August 30 - September 22

Artists Opening Reception: Friday, August 30. 5-8pm. 
Art 'Round Town: Friday, September 6. 5-8pm. (monthly art walk in Portsmouth)
Free and open to the public. 

Inurn We Trust, Mortal Vessels of the 21st Century / Artist Statement / Auguste Elder
The wood-fired ceramics in this collection reference Etruscan canopic urns and votive offerings from approximately the 5th century BCE. Etruscan urns are historically significant in that they may represent some of Western civilization’s earliest attempts at individualized portraiture: biomorphic vessels that suggest the likeness and worldly/vocational roles of the persons inurned within. Exactly why the Etruscans chose to invest the deceased with vitrified bodies is up for speculation. However, it would not be a grand leap to assume it may have been to endow the dead with a vehicle by which to continue living out their lives in some form or manner beyond the limits of the ephemeral flesh.

The impulse to look back in time to adjust our gaze forward is essential to the survival of our species. Reflexively, I leaned into these mechanisms, and borrowed these historic forms to examine our relationship to life, death, memorialization, and the beyond. While our views certainly differ on what happens to us upon our passing away, what we leave behind in the way of words, actions, objects, deeds, and legacies eventually slips into the realm of the artefactual and archeologic. I entered into a dialog with this inescapable eventuality, speculating on how signs and symbols either endure or obscure. But equally urgent was the need to hint at the lives that have passed through, and continue to populate our collective conscience. The works before you offer those hidden, at risk, lost, discarded, invisible or on the run a vehicle by which to quietly stand their ground, to bear witness, and resist.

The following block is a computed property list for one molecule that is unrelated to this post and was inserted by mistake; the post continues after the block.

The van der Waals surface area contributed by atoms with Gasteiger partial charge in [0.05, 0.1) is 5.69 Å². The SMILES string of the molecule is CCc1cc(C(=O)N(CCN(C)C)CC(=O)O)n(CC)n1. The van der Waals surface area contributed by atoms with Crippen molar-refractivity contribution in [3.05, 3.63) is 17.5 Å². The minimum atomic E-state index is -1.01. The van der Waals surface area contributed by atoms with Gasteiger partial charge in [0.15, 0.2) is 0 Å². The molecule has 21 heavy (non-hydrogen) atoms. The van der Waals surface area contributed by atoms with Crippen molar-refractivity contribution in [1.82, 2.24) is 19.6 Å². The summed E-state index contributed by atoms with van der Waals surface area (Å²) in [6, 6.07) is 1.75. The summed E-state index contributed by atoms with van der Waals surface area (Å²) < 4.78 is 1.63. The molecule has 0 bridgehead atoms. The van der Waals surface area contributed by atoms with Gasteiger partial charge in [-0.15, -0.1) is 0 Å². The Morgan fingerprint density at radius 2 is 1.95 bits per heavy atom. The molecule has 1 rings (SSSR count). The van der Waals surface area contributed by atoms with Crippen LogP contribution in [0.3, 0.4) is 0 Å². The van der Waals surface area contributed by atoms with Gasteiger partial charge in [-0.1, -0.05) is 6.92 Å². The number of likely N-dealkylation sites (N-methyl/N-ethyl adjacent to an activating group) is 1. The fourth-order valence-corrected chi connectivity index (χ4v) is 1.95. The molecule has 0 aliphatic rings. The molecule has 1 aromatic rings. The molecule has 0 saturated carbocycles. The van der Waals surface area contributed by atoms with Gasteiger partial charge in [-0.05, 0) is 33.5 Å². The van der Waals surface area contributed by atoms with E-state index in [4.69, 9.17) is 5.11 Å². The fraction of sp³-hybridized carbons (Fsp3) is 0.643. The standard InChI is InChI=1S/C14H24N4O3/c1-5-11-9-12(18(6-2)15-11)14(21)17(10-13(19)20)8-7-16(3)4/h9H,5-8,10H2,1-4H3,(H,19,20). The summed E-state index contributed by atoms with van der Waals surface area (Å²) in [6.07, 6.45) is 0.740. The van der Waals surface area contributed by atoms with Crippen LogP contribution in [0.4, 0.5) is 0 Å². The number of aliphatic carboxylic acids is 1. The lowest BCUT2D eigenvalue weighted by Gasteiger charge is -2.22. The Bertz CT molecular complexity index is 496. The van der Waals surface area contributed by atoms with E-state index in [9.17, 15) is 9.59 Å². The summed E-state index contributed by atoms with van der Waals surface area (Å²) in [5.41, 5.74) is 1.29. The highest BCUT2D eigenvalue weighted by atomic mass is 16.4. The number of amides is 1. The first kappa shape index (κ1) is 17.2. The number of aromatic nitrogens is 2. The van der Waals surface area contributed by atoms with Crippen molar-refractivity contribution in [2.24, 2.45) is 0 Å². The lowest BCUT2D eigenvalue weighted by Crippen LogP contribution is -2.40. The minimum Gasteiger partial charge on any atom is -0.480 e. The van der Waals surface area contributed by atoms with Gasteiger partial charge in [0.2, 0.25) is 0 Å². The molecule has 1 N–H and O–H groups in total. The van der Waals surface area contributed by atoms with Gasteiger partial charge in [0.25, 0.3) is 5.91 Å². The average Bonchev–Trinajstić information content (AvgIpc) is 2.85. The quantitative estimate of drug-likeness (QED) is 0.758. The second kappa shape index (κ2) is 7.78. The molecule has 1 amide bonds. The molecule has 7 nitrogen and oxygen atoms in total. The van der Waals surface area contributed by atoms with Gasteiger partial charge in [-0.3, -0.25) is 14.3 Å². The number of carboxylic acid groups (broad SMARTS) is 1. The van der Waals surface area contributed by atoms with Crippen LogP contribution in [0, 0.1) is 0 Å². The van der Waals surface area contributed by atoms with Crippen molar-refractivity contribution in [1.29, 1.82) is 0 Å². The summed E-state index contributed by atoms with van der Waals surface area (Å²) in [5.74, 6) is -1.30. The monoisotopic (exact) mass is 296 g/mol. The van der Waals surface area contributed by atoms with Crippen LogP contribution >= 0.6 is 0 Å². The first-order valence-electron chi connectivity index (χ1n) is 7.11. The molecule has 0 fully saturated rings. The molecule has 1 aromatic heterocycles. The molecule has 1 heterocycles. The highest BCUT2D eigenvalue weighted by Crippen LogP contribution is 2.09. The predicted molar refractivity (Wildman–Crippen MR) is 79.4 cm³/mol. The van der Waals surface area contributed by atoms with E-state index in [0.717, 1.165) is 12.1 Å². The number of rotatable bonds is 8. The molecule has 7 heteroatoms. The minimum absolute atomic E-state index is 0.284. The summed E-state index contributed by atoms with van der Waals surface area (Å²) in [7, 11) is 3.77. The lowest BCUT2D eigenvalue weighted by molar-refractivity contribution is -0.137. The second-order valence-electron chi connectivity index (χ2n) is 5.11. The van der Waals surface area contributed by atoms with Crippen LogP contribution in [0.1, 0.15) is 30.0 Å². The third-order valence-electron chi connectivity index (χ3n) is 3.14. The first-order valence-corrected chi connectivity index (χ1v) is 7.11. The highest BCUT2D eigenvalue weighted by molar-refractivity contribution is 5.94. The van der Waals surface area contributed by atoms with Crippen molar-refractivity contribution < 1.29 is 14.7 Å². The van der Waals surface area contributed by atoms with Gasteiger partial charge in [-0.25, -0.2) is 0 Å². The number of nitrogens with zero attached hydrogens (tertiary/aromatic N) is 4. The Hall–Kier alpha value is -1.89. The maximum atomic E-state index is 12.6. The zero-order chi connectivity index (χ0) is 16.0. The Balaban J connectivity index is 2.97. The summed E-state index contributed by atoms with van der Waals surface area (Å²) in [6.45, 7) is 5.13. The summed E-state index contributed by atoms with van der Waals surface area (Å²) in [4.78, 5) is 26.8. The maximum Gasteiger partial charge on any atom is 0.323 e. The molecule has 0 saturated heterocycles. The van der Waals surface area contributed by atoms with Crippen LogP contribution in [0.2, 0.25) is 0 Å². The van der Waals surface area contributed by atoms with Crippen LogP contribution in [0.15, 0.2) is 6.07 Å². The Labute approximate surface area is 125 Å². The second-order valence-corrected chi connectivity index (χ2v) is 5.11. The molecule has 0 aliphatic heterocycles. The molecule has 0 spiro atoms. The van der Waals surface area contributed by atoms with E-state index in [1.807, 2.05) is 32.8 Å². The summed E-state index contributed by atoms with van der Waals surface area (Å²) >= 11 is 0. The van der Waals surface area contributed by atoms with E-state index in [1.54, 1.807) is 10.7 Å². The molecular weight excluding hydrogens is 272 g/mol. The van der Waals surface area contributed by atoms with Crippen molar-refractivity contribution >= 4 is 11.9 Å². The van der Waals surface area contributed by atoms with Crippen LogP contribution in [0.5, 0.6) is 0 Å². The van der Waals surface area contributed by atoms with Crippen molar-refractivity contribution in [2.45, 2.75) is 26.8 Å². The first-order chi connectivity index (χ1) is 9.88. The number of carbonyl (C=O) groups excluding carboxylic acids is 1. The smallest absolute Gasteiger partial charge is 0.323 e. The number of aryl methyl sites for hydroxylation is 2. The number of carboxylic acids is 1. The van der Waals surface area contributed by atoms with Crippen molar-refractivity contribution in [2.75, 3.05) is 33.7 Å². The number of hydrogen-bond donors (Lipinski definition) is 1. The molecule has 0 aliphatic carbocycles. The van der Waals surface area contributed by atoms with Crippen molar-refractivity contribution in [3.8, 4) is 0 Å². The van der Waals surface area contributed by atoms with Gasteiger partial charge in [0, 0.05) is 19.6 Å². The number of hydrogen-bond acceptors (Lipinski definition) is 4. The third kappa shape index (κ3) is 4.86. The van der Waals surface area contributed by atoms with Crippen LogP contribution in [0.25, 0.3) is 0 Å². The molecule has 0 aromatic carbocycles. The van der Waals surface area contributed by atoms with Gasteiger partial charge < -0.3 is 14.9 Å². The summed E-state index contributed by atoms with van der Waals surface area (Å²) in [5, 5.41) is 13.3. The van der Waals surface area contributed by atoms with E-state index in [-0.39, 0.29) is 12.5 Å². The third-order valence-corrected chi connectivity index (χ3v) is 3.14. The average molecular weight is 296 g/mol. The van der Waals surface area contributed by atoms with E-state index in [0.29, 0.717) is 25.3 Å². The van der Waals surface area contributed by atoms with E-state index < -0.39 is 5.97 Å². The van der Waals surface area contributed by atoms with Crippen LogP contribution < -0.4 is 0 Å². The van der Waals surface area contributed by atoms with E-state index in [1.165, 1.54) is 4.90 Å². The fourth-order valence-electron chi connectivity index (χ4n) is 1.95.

Burnt Out, Spaced In / Artist Statement / Katrine Hildebrandt

I am often left feeling conflicted when I reflect upon my own childhood religious upbringing and my current beliefs and values.  It is a troublesome subject matter for most people that affect our whole society. However, despite all the friction and chaos it may generate, there are many unifying elements that are found throughout almost all religions that unify us all. There is a peace and solace that religion practices bring, and there are the physical spaces that bring people together to worship and provide sanctuary.

My work references these sacred spaces, architectures, and geometries, drawing upon familiar visual signs or symbols and re-arranging them into inclusive and all encompassing layered maps.  Every drawing is a diagram of energies and forces that aim to connect the conscious with the unconsciousness through hypnotic and trance inducing compositions. Similar to a mandala which has an entry way and center point, I wish to take the viewer on a journey through various passage ways that challenge the viewers presence and awareness.